Photos on Fine Fettle Kettle are originals taken by Miriam Latour and under copyright protection.
Recipes are the creation of Miriam Latour, unless otherwise indicated.

Thursday, December 30, 2010

Mimsy's Swiss Chard with Black Beans & Egg

This makes one individual serving and is around 200 calories. It's a quick, refreshing hot lunch.

Mimsy's Swiss Chard with Black Beans & Egg

3 large Swiss chard leaves, diced
2 slices of onion, diced
1/4 red bell pepper, diced
1 1/2 tsp olive oil, divided
Salt & Pepper, to taste
1/2 cup black beans, cooked
1 egg

Saute chard, onion and pepper in 1 tsp olive oil until tender. Add beans and heat through. Transfer to plate, add 1/2 tsp olive oil to pan and cook egg until soft-done. Top veggies with egg. Eat!

Dave's Ciabatta Bread and Acorn Squash Soup

Dave is getting to be more and more of an expert artisan bread maker as he works to improve his techniques and find the perfect recipes. His Ciabatta bread is absolutely divine. The texture is fabulous! Ciabatta has a rich, soft lacy center with a crisp crusts. It is never dry, and tastes wonderful dipped in infused olive oils or served with soup or used in panini sandwiches.

Dave's Ciabatta
Originally from Jason Molina with instructions by Jason "LilDice" on The Fresh Loaf.

500 g Flour
15 g salt
2 tsp yeast
450 - 490 g water


In Kitchen Aid style mixer: Mix all ingredients roughly till combined with paddle, let it rest for 10 minutes.

With the paddle (I prefer the hook to prevent the dough from crawling into the guts of the mixer), beat the living hell out of the batter, it will start out like pancake batter but in anywhere from 10 to 30 minutes it will set up and work like a very sticky dough. if it starts climbing too soon, then switch to the hook. You'll know it's done when it separates from the side of the bowl and starts to climb up your hook/paddle and just coming off the bottom of the bowl. I mean this literally about the climbing, i once didn't pay attention and it climbed up my paddle into the greasy inner workings of the mixer. It was not pretty! Anyway, it will definately pass the windowpane test.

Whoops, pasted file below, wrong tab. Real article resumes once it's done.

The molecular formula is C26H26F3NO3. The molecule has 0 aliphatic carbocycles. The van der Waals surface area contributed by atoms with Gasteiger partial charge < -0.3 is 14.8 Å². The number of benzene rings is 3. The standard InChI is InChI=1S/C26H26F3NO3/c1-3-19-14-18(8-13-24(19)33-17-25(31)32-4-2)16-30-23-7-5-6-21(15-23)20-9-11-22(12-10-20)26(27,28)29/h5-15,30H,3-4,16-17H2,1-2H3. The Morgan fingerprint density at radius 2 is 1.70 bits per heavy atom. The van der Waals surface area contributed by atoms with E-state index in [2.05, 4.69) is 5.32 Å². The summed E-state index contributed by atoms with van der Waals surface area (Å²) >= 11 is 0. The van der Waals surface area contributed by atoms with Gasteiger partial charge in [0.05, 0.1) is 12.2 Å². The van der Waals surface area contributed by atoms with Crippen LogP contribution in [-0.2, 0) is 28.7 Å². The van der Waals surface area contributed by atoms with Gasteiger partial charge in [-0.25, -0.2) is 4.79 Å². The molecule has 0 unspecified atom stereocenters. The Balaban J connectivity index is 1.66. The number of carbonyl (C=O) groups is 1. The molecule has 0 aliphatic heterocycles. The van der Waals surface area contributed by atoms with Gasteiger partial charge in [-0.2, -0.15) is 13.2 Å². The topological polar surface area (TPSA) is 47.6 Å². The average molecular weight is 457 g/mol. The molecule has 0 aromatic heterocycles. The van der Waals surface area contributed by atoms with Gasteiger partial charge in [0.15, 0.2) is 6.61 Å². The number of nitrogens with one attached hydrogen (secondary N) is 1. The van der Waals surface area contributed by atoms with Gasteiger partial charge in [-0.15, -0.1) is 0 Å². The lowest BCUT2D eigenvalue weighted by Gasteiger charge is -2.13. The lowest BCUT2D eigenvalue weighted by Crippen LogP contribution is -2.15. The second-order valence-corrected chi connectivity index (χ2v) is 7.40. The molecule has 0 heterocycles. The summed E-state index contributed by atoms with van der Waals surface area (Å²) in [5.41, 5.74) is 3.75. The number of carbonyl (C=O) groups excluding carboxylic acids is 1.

Place into a well oiled container and let it triple! it must triple! For me this takes about 2.5 hours

Empty on to a floured counter (scrape if you must, however you gotta get the gloop out), cut into 3 or 4 peices. Spray with oil and dust with lots o' flour. Let them proof for about 45 minutes, which gives you enough time to crank that oven up to 500F.

After 45 minutes or so the loaves should be puffy and wobbly, now it's iron fist, velvet glove time. Pick up and stretch into your final ciabatta shape (~10" oblong rectangle) and flip them upside down (this redistributes the bubbles, so you get even bubbles throughout), and onto parchment or a heavily floured peel. Try to do it in one motion and be gentle, it might look like you've ruined them completely, but the oven spring is immense on these things.

Bake at 500F until they are 205F in the cnter (about 15-20 minutes), rotating 180 degrees half way through. Some people like to turn the oven down to 450F after 10 minutes, but whatever floats your boat. I usually bake in 2 batches.

Dave's tips:

"The key is to beat it and beat it to death. Also measure using grams instead of cups, because you can get the ratios better. Flour is dependent on the humidity and how long it's been sitting. A cup measurement is not a good way to measure flour.

It will be super sticky to begin with, and you beat it until it becomes shiny and elastic. The flip at the end is really tricky, so parchment paper is a life-saver. If the flip is too hard, skip it, because it's optional. A baking stone is a must for this bread.